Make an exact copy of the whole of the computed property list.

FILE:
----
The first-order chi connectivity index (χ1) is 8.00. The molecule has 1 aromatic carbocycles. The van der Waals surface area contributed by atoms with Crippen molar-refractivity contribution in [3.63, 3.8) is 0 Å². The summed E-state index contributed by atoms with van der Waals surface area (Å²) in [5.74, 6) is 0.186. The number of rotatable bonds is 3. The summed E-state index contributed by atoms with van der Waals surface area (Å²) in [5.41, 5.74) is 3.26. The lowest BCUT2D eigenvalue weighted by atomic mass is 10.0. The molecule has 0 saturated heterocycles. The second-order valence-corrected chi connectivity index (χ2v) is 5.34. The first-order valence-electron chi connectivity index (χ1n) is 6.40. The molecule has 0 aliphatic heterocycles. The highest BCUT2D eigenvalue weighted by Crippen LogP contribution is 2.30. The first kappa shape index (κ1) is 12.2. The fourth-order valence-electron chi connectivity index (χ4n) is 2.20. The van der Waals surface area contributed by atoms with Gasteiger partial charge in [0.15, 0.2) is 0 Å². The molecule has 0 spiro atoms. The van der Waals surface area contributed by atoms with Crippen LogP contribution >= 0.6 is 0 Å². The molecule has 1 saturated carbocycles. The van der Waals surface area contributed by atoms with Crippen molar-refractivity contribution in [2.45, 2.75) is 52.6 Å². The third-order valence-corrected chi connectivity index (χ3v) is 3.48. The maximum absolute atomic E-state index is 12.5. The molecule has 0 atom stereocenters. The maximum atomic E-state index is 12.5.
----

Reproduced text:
The first-order chi connectivity index (χ1) is 8.00. The molecule has 1 aromatic carbocycles. The van der Waals surface area contributed by atoms with Crippen molar-refractivity contribution in [3.63, 3.8) is 0 Å². The summed E-state index contributed by atoms with van der Waals surface area (Å²) in [5.74, 6) is 0.186. The number of rotatable bonds is 3. The summed E-state index contributed by atoms with van der Waals surface area (Å²) in [5.41, 5.74) is 3.26. The lowest BCUT2D eigenvalue weighted by atomic mass is 10.0. The molecule has 0 saturated heterocycles. The second-order valence-corrected chi connectivity index (χ2v) is 5.34. The first-order valence-electron chi connectivity index (χ1n) is 6.40. The molecule has 0 aliphatic heterocycles. The highest BCUT2D eigenvalue weighted by Crippen LogP contribution is 2.30. The first kappa shape index (κ1) is 12.2. The fourth-order valence-electron chi connectivity index (χ4n) is 2.20. The van der Waals surface area contributed by atoms with Gasteiger partial charge in [0.15, 0.2) is 0 Å². The molecule has 0 spiro atoms. The van der Waals surface area contributed by atoms with Crippen LogP contribution >= 0.6 is 0 Å². The molecule has 1 saturated carbocycles. The van der Waals surface area contributed by atoms with Crippen molar-refractivity contribution in [2.45, 2.75) is 52.6 Å². The third-order valence-corrected chi connectivity index (χ3v) is 3.48. The maximum absolute atomic E-state index is 12.5. The molecule has 0 atom stereocenters. The maximum atomic E-state index is 12.5.